Over the past eighteen months, I’ve learned how to smile with my eyes. Even though we’re not wearing masks as often as we used to, there’s a few places where it’s still required. I’ve most recently had to wear one visiting someone at the hospital, checking into the local dolphin attraction, going to the eye doctor and a convenience store in South Carolina. Some places make sense, some are kind of random. But along the way I and others have discovered a skill. We can smile with our eyes.
I find this fascinating because smiles are generated by our mouths. What a joy it is to watch a new born slowly but surely respond to your smile with a little smile of their own! Lots of facial muscles work together to make that smile happen, which changes the shape of our eyes. I just never really noticed that until we all had our faces covered by masks.
Once I noticed this, I made sure my own eyes reflected the smile on my face. This meant smiling a little harder beneath my mask to ensure that my eyes were engaged. For many but not all in our family, this is not a tough skill. Squinty eyes accompany the grins on our faces. But those who don’t squint do have a certain sparkle that gives away their smile.
Our eyes convey other emotions, too. Furrowed eyebrows indicate concern. A little moistness is visible when someone is sad. Wide open eyes express surprise. A squint can communicate anger or concern. We all know what eye roll means. Crossed eyes? I’m going nuts. Pupils dilated? Something’s going on. See someone with a perfectly straight face? Check out their eyes.
Masks or not, I find myself looking at eyes a lot more. Colors, makeup, shape, motion. Overgrown bushy eyebrows, extra long lashes, and tired bags beneath the eyes.
And then when they catch me looking at them, I make sure they see me smiling with my eyes.
I did it. I coaxed a smile out of my youngest grandchild Daniel today. I wasn’t the first to do that, but it was the first time for me.
As I reflect on that, I think it’s pretty amazing. I’m not absolutely certain, but I think smiling is an acquired skill. While we’re born with the muscles to smile, we have to learn how to get the corners of our mouths to turn upwards. And we do! At some point our eyes begin to focus on the face in front of us, a face that is smiling at us, and we imitate them as best we can and just like that, we’re smiling!
I enjoy making people smile. Sometimes it’s easy. All I have to do is look at my youngest daughter and she not only smiles but breaks into laughter. Other folks are harder. Some who hear my sermons, which usually include at least one humorous line or story, will not crack a smile.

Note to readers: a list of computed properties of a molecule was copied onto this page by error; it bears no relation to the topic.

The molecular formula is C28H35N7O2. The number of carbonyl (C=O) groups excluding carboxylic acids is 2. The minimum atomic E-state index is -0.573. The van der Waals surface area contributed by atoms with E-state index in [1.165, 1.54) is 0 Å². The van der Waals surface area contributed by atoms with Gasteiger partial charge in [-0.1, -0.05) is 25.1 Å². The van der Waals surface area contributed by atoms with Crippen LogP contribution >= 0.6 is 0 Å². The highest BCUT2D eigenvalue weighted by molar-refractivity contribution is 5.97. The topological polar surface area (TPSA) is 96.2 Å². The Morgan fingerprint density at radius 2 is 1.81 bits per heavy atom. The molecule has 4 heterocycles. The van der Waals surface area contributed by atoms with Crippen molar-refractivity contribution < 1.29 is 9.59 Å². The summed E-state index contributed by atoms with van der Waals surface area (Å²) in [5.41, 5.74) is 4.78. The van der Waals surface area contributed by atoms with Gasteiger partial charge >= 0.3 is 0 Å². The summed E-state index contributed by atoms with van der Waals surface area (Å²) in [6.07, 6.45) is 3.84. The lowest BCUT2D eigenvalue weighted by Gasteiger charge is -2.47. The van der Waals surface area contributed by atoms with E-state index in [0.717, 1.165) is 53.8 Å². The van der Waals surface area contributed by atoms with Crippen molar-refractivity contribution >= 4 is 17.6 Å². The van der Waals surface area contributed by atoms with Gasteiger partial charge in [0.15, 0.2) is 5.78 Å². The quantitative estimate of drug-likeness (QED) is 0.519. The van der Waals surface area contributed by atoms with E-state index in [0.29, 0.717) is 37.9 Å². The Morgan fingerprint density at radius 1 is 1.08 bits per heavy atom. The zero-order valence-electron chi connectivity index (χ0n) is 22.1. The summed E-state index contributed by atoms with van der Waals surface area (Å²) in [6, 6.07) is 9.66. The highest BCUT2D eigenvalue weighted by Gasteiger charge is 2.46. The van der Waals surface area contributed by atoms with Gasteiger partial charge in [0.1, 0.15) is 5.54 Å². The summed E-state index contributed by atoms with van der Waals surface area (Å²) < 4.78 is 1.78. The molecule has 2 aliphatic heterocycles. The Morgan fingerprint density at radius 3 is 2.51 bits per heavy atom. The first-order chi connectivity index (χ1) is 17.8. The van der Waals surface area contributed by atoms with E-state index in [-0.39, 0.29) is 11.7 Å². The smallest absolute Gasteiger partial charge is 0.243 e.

What is it that makes me smile? There’s the usual — a funny story, certain bodily sounds, a silly face, puppies, finishing up a task, a package at the door, a check in the mail, a clever idea that pops into my head, finding some money in a pants pocket. When someone smiles at me, it’s hard to not smile back.
And of course, a baby. Even before they learn to smile, they make us smile. And then they learn how to smile from us. Isn’t that amazing.
It was right in the middle of a song on Sunday morning. The praise team was smaller than usual, just a couple of voices, but they produced a moment that still echoes in my mind. I don’t remember what the song was, but at one moment, when the two voices –one male, one female — harmonized, it lifted my heart, brought a spontaneous smile to my face, and made me stop and marvel at the beauty of that moment.
Eight days later, I am still thinking about that moment. There was another such moment this morning when, as turned the corner on my way to work and the pre-sunrise colors in the sky took my breath away and made me smile. In the dim morning light, my phone’s camera just wouldn’t capture the colors to preserve that moment, so I can’t even share it with you. Or when I got back home tonight and my two-year-old grandson saw me and shouted, “You came back!” How could I not smile at that?
I am grateful that God sprinkles these little moments into my day from time to time. Sometimes you smile because you have to. Or because you don’t want to cry. But sometimes you just can’t help it.